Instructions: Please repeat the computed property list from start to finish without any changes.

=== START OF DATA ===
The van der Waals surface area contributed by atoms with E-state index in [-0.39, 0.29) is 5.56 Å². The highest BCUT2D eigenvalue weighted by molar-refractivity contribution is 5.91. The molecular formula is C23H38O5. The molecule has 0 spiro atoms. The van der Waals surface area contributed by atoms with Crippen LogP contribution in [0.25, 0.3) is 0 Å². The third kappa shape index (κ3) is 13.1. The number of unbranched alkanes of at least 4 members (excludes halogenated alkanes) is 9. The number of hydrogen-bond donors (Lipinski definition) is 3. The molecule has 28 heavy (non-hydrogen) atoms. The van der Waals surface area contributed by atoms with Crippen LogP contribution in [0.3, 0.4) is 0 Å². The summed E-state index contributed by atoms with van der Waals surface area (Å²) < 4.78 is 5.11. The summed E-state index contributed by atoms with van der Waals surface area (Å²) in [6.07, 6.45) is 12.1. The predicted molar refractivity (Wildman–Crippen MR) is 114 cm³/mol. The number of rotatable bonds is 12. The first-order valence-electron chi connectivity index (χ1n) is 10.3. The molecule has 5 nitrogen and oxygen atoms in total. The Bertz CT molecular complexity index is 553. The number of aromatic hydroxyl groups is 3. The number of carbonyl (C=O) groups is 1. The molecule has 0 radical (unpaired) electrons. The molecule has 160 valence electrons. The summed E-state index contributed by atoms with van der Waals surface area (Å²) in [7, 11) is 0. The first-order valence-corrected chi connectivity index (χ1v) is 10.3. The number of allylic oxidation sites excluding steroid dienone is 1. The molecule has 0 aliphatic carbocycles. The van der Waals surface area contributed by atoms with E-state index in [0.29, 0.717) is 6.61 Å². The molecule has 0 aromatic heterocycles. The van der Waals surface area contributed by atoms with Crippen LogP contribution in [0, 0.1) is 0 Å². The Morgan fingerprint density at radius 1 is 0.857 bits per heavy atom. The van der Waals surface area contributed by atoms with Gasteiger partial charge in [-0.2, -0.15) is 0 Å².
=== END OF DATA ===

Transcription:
The van der Waals surface area contributed by atoms with E-state index in [-0.39, 0.29) is 5.56 Å². The highest BCUT2D eigenvalue weighted by molar-refractivity contribution is 5.91. The molecular formula is C23H38O5. The molecule has 0 spiro atoms. The van der Waals surface area contributed by atoms with Crippen LogP contribution in [0.25, 0.3) is 0 Å². The third kappa shape index (κ3) is 13.1. The number of unbranched alkanes of at least 4 members (excludes halogenated alkanes) is 9. The number of hydrogen-bond donors (Lipinski definition) is 3. The molecule has 28 heavy (non-hydrogen) atoms. The van der Waals surface area contributed by atoms with Crippen LogP contribution in [0.3, 0.4) is 0 Å². The summed E-state index contributed by atoms with van der Waals surface area (Å²) < 4.78 is 5.11. The summed E-state index contributed by atoms with van der Waals surface area (Å²) in [6.07, 6.45) is 12.1. The predicted molar refractivity (Wildman–Crippen MR) is 114 cm³/mol. The number of rotatable bonds is 12. The first-order valence-electron chi connectivity index (χ1n) is 10.3. The molecule has 5 nitrogen and oxygen atoms in total. The Bertz CT molecular complexity index is 553. The number of aromatic hydroxyl groups is 3. The number of carbonyl (C=O) groups is 1. The molecule has 0 radical (unpaired) electrons. The molecule has 160 valence electrons. The summed E-state index contributed by atoms with van der Waals surface area (Å²) in [7, 11) is 0. The first-order valence-corrected chi connectivity index (χ1v) is 10.3. The number of allylic oxidation sites excluding steroid dienone is 1. The molecule has 0 aliphatic carbocycles. The van der Waals surface area contributed by atoms with E-state index in [0.29, 0.717) is 6.61 Å². The molecule has 0 aromatic heterocycles. The van der Waals surface area contributed by atoms with Crippen LogP contribution in [0, 0.1) is 0 Å². The Morgan fingerprint density at radius 1 is 0.857 bits per heavy atom. The van der Waals surface area contributed by atoms with Gasteiger partial charge in [-0.2, -0.15) is 0 Å².